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GDC: Nokia's Sauter Talks Next Generation N-Gage
GDC: Nokia's Sauter Talks Next Generation N-Gage
March 5, 2007 | By Eric-Jon Waugh

March 5, 2007 | By Eric-Jon Waugh
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Two years ago, at E3, Nokia announced a strategic withdrawal from the handheld arena; in place of a discrete handheld platform, future N*Gage hardware would be incorporated into Nokia's full line of mobile devices. Today, Nokia director of publishing Gregg Sauter elaborated on the plans.

Sauter expressed concern that the mobile game industry, in its current form, is “immature”. As the largest manufacturer of mobile devices, in particular “convergent” ones, Nokia feels in a position to revolutionize the industry in this regard. “We really need to evolve this industry,” said Sauter, explaining that Nokia is in the middle of an essential transition from “a company that makes hardware to one that provides experiences.”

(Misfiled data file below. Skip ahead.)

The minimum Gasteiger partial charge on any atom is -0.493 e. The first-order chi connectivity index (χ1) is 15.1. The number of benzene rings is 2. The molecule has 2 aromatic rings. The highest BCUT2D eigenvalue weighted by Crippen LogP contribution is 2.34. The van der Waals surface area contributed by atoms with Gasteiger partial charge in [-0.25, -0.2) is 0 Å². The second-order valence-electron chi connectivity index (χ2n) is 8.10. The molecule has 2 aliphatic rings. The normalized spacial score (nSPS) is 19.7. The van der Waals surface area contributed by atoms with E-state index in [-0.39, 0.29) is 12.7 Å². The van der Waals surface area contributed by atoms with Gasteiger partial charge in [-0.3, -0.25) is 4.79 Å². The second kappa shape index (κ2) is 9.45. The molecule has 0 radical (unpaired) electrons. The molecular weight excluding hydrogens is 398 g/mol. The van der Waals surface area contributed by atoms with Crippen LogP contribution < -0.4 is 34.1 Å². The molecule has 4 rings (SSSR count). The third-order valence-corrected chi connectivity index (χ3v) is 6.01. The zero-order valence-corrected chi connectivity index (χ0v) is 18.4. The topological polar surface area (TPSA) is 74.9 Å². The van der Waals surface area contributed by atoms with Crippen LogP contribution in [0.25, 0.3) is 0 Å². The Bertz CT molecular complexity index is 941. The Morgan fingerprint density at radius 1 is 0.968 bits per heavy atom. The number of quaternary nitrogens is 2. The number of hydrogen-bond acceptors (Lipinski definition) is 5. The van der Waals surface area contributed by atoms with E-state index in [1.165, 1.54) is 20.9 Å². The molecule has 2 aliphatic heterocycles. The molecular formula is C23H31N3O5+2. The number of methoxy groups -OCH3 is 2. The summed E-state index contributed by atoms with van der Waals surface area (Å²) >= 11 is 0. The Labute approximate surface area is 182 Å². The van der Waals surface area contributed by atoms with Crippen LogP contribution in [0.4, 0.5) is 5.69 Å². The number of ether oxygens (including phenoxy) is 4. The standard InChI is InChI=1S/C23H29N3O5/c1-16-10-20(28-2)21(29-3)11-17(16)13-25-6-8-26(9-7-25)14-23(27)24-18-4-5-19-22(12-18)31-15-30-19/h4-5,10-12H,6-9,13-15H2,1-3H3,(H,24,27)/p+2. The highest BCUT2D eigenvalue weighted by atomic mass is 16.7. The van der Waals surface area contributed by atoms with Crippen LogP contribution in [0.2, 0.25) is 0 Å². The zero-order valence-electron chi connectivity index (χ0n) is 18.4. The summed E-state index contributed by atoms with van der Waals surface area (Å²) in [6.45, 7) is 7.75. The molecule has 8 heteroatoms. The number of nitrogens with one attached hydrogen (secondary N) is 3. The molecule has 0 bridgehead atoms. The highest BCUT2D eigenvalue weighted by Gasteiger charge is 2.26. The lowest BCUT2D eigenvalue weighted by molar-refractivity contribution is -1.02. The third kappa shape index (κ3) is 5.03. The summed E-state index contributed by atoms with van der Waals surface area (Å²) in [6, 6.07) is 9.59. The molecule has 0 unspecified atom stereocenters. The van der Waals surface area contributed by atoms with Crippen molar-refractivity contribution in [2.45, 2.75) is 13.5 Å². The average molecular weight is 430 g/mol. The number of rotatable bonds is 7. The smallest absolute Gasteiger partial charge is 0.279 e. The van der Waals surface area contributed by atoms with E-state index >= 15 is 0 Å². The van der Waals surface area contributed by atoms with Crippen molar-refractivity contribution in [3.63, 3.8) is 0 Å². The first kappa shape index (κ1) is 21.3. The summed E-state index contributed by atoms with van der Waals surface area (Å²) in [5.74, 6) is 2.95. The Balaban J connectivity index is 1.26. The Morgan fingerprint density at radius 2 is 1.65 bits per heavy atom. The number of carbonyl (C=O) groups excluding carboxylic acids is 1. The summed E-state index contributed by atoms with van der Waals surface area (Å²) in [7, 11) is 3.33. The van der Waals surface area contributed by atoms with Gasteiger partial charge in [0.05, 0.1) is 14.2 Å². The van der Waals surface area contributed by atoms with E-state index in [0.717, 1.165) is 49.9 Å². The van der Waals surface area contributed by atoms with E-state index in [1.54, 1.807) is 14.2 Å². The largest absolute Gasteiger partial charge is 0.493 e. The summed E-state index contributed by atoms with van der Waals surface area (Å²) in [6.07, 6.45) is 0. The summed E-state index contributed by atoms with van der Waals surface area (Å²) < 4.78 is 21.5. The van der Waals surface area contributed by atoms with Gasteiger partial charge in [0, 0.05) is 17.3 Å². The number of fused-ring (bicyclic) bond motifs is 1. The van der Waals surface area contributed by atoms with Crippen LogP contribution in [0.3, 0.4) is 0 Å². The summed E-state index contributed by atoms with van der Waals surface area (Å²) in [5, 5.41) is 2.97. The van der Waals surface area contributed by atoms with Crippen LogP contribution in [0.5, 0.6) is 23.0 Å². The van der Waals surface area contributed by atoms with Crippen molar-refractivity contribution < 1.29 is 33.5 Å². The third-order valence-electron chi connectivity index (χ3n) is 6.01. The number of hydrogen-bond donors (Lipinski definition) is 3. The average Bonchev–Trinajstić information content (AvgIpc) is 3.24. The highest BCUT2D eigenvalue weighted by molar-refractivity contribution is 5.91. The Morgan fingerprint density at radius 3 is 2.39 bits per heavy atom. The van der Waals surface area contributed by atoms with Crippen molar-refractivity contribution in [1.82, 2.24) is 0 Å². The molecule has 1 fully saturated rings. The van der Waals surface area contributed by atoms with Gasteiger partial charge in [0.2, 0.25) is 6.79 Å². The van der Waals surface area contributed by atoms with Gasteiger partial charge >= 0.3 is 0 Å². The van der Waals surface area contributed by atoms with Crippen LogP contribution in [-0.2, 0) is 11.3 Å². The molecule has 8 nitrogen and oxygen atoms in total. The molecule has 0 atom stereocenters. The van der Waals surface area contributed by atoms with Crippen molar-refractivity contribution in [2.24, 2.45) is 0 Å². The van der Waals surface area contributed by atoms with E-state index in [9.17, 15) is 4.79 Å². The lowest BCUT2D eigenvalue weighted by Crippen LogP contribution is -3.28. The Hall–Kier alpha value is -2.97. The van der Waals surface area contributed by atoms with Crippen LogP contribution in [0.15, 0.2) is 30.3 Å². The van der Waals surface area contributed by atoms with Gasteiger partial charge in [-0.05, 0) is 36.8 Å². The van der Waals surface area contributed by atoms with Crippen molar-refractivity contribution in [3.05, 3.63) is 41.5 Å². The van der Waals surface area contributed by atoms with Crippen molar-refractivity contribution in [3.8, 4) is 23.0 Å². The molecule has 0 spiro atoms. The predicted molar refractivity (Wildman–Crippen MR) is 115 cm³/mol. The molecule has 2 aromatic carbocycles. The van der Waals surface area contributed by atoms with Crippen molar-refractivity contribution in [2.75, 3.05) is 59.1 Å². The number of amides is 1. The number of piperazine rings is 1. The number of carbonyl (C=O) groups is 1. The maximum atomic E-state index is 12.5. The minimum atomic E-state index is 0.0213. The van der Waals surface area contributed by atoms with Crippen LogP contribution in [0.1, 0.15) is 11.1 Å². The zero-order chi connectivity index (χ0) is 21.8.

The problem with the mobile industry right now, as Nokia sees it, is its overly proprietary nature; every platform has its own demands, and none of the the typical “convergent” features - MP3 players, wireless networking - can speak to each other.

The next-generation N*Gage device addresses this issue by, in fact, existing as a software layer -- a sort of a C++ virtual machine -- sitting on top of Symbian hardware, and designed to access the various convergent features of modern mobile devices. The principle is to provide a hardware-independent platform for developers.

Sauter described three key components to Nokia’s strategy: “great converged devices” (that is, complicated phones), “great end-to-end experience” (a transparent user interface), and “great games”. “We figure if we hit the first two,” Sauter said, “the developers and publishers will be there.”

“When we go live,” Sauter continued, “There will already be dozens of platforms that are N*Gage compatible.” Nokia intends the platform as a fluid entity, with scheduled improvements over the years. “It’s not static," he said, "It grows. We’re gonna keep adding features.”

As suggested, also being streamlined are distribution and community features, turning N*Gage into more of an overall user service. Games can be purchased online, on external media such as discs and flash devices, or through the N*Gage store. Visitors to the store can also download demos and read or post reviews, to make shopping a somewhat less painful experience.

Users will be able to keep friend lists, develop their own personal online profiles, and play against friends online.

The new N*Gage platform is scheduled for release this autumn.

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